The explosiveness of this Twins lineup isn’t best illustrated by who was successful during a season-opening series against the White Sox in Chicago but rather by one player who wasn’t.
Veteran slugger Josh Donaldson, who was signed to a $92 million, four-year, free agent contract last winter, went 1-for-10 in his debut series with the Twins, getting a meaningless infield hit in a 10-3 loss on Saturday. In an ordinary lineup, this might be a problem. For these Twins, it only meant that Donaldson’s time will come. Minnesota departed Chicago having taken two of three, winning the opener 10-5, despite getting four subpar innings from ace Jose Berrios, and then rebounding for a 14-2 victory on Sunday in which the Twins led 9-0 after two innings.
That’s 27 runs, 30 hits and seven home runs over the first three days against an opponent that’s expected to be much improved and challenge the Twins in the 60-game race for the American League Central title. The White Sox have some punch in their lineup with addition of guys like Edwin Encarnacion and young standout Luis Robert — Chicago hit five home runs on Saturday — but the Twins are the team that set the single-season MLB record with 307 home runs in 2019 and they look like a group that has no intention of powering down anytime soon.
Max Kepler blasted the first pitch of the season on Friday night from righthander Lucas Giolito for a home run and then did it again an inning later. But Minnesota saved the majority of its fireworks for Sunday. Sox starter Reynaldo Lopez, who went 0-3 with a 9.60 ERA in three starts against the Twins last season, got the first two hitters but didn’t retire another hitter. Jake Cave hit a grand slam home run in the first and after Luis Arraez singled, Lopez left the game because of right shoulder tightness with a 3-2 count on No. 8 hitter Marwin Gonzalez. Chicago brought in veteran left Gio Gonzalez and the Twins scored five runs off of him in the second inning.
Kenta Maeda, acquired in an offseason trade with the Dodgers, gave the Twins five effective innings in his first start, giving up two runs and four hits with a walk and six strikeouts, but even if Maeda hadn’t been sharp it might not have mattered.
Especially with 40-year-old designated hitter Nelson Cruz in the lineup. It came as a bit of a surprise last winter when Twins general manager Thad Levine volunteered during TwinsFest that the team was in talks with Cruz’s agent about a contract that would run beyond the remaining season left on the veteran’s deal.
Cruz had hit 41 home runs and driven in 108 in 120 games in his first season with the Twins in 2019, but his age was going to catch up to him at some point, right? Given how Cruz has started the season, the Twins might want to come to an agreement with him on a multiyear contract as possible.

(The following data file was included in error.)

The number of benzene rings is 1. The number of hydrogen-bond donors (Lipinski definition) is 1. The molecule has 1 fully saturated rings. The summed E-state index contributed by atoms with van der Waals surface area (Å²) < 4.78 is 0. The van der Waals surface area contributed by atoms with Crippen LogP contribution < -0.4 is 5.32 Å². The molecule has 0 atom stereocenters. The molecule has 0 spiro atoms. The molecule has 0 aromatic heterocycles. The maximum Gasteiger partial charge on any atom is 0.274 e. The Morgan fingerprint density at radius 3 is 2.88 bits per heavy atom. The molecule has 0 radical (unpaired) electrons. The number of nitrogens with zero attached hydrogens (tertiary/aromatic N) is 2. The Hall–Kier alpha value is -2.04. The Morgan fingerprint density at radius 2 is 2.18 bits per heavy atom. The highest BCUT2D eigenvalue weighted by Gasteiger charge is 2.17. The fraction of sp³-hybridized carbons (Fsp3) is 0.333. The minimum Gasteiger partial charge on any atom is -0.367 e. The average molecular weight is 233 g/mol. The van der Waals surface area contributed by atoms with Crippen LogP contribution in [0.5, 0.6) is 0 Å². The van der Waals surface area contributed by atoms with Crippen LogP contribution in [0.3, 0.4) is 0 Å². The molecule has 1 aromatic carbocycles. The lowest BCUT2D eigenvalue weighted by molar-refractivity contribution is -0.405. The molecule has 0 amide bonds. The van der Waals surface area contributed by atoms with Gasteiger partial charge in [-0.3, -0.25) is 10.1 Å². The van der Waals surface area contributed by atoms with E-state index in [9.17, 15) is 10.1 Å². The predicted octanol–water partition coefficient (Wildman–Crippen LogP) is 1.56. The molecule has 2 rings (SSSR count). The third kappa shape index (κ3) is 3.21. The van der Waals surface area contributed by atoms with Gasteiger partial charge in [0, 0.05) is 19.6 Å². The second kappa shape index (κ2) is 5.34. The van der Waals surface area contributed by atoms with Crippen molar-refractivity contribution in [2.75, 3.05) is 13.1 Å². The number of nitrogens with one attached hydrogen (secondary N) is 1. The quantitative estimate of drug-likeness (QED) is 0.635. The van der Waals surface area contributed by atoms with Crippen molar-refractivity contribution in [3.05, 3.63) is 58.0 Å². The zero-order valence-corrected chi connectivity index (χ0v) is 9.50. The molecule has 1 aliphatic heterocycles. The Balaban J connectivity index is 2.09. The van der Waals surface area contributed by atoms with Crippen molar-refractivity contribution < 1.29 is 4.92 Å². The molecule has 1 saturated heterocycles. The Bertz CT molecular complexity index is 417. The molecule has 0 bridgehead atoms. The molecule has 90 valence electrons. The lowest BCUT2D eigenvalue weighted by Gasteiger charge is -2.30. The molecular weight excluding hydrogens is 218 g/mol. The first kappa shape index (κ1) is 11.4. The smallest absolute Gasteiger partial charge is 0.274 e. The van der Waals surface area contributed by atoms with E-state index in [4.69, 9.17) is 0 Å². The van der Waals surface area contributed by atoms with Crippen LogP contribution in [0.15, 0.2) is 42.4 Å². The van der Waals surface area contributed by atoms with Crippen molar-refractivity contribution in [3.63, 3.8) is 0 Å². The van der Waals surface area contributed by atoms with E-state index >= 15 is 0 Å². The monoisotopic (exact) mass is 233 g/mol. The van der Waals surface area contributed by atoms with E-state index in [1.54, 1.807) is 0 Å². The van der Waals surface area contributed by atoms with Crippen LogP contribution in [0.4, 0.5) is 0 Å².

The National League is using the DH this season and there’s a chance it could adopt it for the 2021 season. If that happens, Cruz is going to have no lack of teams knocking on his door if he does hit free agency, especially with how sharp he looks after the coronavirus pandemic caused a four-month delay to start of the season.
Cruz continued to obliterate White Sox pitching on Sunday, hitting a double to left in the first inning, a bases-clearing double to right in the second, a solo home run to left in the fourth and a three-run shot to left center in the eighth inning. Throw in Cruz’s lone out of the day — a sixth-inning strike out — and he was 4-for-5 with seven RBIs. Cruz also homered in Saturday’s game and was 7-for-13 with 10 RBIs in the series and has 12 home runs and 34 RBIs in his past 19 games against the White Sox.
“It’s something I love,” Cruz told reporters in reference to remaining strong during the pandemic. “I love to work out. I don’t see it as a job or work. I love to do what I do, so hitting or going to the weight room, it’s fun, it’s part of my life.”
The Twins also played Sunday with first baseman Miguel Sano sitting out after going 0-for-8 with four strikeouts in the first two games — Sano continues to try to get his timing back after missing much of summer camp because of COVID-19 — and with center field Byron Buxton not yet ready to play because of a mid-foot sprain.
That means without Sano and Buxton and with Donaldson struggling (calm down, he’ll figure it out) the Twins still produced double-digit run totals in two of three games. Only veteran starter Dallas Keuchel, a nice addition to the White Sox, was able to slow down The Big Twins Machine.
One would have to figure that it won’t be long before Sano gets his timing back and hits a few monster shots. Donaldson is a true professional at the plate and no one is going to worry about him. Buxton, well, hopefully for the Twins’ sake he can stay healthy because if that ever happens he’s a nightmare for opposing teams.
Until those things happen, the poor Twins will have to make do with the lineup they used on Sunday against the White Sox. You know, the one that scored 14 runs, was up by nine after two innings and got the majority of its production from a guy who doesn’t seem to be aging.